Theoretically, it is unnecessary to monitor and evaluate national policies and programmes to see whether Annex I Parties fulfil their Kyoto commitments, provided national communications give a clear and reliable picture of the net impact of those actions on the net national GHG emissions and net uptake via sinks. Indeed, national inventories, usually updated on an annual basis, are the backbone of the monitoring system. Of course, governments might want to monitor the impact of their own policies for domestic assessment purposes. To meet the international commitments, such monitoring, however, would not be necessary if monitoring at the aggregate level were completely reliable. However, this may not be true. Evidence suggests that there can be a considerable margin of error in the national data provided to the UNFCCC Secretariat within the framework of the national communications.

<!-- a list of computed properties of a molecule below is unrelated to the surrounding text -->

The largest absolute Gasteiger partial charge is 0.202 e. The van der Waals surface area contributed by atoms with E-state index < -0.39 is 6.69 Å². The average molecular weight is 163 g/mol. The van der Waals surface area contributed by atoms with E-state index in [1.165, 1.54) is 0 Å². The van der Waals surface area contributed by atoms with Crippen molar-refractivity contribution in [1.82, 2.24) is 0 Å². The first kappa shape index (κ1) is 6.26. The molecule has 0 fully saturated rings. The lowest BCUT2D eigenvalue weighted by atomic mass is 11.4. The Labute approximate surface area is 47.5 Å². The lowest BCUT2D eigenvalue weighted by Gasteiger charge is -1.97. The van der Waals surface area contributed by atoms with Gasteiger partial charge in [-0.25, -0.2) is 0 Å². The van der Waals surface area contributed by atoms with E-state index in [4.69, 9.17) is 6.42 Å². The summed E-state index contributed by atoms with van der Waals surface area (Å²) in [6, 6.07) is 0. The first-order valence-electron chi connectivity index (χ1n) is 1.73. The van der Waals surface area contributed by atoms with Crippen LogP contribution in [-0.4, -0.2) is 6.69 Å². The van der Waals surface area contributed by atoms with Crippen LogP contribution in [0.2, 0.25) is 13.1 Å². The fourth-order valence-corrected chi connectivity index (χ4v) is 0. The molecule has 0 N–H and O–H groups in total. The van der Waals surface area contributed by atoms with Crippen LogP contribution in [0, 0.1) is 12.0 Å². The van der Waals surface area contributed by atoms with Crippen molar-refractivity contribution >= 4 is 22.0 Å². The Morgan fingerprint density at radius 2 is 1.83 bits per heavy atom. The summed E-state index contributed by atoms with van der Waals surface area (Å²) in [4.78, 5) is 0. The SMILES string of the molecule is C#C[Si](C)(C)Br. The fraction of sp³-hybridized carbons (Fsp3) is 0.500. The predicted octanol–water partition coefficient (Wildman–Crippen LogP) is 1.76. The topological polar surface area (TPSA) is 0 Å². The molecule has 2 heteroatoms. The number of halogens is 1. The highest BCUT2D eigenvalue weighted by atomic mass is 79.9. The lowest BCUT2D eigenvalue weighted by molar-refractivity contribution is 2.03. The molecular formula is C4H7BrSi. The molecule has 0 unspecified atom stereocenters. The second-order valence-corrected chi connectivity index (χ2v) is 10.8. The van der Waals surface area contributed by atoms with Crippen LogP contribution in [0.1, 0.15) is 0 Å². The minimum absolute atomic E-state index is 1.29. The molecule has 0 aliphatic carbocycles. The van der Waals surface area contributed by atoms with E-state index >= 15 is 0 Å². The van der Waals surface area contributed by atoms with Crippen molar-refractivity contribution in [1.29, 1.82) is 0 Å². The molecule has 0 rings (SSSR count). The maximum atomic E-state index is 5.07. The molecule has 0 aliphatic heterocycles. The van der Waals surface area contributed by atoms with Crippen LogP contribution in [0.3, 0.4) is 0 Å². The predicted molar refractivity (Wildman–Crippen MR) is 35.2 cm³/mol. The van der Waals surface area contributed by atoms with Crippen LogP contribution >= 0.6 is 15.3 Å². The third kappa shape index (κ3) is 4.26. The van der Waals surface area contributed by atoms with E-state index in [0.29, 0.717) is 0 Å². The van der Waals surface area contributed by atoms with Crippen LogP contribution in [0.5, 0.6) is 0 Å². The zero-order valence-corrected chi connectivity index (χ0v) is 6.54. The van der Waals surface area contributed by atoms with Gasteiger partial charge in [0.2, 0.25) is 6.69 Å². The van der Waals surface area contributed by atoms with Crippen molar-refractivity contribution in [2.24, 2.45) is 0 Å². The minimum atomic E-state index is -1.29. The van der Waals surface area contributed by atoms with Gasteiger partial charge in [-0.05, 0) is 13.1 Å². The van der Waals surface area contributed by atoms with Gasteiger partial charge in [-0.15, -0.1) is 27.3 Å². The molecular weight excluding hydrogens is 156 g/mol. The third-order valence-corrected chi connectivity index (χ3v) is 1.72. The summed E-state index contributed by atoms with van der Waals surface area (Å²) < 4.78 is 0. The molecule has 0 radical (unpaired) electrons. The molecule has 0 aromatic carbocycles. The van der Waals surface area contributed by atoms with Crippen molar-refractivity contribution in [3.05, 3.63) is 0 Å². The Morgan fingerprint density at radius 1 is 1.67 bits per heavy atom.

Over the past 25 years an extensive literature, including programme evaluation, value-for-money audits, and comprehensive audits, has developed on the evaluation of government programmes. Much of this literature is specific to the type of programmelow-income housing, training, employment creation, policing, transit, energy efficiency, etc.and has little relevance to the monitoring and evaluation of policies for climate change mitigation. However, the literature also includes numerous evaluations of energy-efficiency, DSM, emissions trading, environmental taxes, and other programmes that could provide useful insights into the design, monitoring, and evaluation of climate change policies.
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